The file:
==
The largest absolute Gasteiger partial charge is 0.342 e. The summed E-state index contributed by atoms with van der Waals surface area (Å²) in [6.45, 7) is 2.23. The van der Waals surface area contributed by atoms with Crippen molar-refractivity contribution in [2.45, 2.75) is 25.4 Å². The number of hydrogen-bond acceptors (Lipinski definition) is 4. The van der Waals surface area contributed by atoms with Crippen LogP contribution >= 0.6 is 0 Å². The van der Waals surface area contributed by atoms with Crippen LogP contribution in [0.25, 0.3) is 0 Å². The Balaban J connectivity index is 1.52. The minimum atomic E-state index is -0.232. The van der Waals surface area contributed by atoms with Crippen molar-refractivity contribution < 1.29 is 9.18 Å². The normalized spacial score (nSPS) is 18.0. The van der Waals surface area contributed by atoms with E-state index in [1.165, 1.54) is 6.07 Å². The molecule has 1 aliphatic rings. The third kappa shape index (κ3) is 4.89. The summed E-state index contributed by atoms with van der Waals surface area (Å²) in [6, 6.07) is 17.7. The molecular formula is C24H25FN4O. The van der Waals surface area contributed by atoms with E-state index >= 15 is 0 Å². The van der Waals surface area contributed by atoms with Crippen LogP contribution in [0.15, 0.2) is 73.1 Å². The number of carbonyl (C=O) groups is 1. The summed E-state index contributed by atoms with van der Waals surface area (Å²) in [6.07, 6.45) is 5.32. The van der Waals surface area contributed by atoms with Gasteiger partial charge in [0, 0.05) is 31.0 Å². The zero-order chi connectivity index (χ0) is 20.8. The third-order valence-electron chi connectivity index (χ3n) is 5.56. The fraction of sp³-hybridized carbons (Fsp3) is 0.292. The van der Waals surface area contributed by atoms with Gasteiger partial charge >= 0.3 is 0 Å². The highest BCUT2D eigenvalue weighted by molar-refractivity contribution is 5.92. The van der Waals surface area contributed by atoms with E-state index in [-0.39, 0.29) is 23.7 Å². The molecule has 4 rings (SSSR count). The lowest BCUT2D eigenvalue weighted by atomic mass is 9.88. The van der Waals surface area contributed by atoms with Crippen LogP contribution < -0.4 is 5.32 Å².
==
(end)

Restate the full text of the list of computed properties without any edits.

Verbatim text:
The largest absolute Gasteiger partial charge is 0.342 e. The summed E-state index contributed by atoms with van der Waals surface area (Å²) in [6.45, 7) is 2.23. The van der Waals surface area contributed by atoms with Crippen molar-refractivity contribution in [2.45, 2.75) is 25.4 Å². The number of hydrogen-bond acceptors (Lipinski definition) is 4. The van der Waals surface area contributed by atoms with Crippen LogP contribution >= 0.6 is 0 Å². The van der Waals surface area contributed by atoms with Crippen LogP contribution in [0.25, 0.3) is 0 Å². The Balaban J connectivity index is 1.52. The minimum atomic E-state index is -0.232. The van der Waals surface area contributed by atoms with Crippen molar-refractivity contribution < 1.29 is 9.18 Å². The normalized spacial score (nSPS) is 18.0. The van der Waals surface area contributed by atoms with E-state index in [1.165, 1.54) is 6.07 Å². The molecule has 1 aliphatic rings. The third kappa shape index (κ3) is 4.89. The summed E-state index contributed by atoms with van der Waals surface area (Å²) in [6, 6.07) is 17.7. The molecular formula is C24H25FN4O. The van der Waals surface area contributed by atoms with E-state index >= 15 is 0 Å². The van der Waals surface area contributed by atoms with Crippen LogP contribution in [0.15, 0.2) is 73.1 Å². The number of carbonyl (C=O) groups is 1. The summed E-state index contributed by atoms with van der Waals surface area (Å²) in [6.07, 6.45) is 5.32. The van der Waals surface area contributed by atoms with Gasteiger partial charge in [0, 0.05) is 31.0 Å². The zero-order chi connectivity index (χ0) is 20.8. The third-order valence-electron chi connectivity index (χ3n) is 5.56. The fraction of sp³-hybridized carbons (Fsp3) is 0.292. The van der Waals surface area contributed by atoms with Gasteiger partial charge >= 0.3 is 0 Å². The highest BCUT2D eigenvalue weighted by molar-refractivity contribution is 5.92. The van der Waals surface area contributed by atoms with E-state index in [-0.39, 0.29) is 23.7 Å². The molecule has 4 rings (SSSR count). The lowest BCUT2D eigenvalue weighted by atomic mass is 9.88. The van der Waals surface area contributed by atoms with Crippen LogP contribution < -0.4 is 5.32 Å².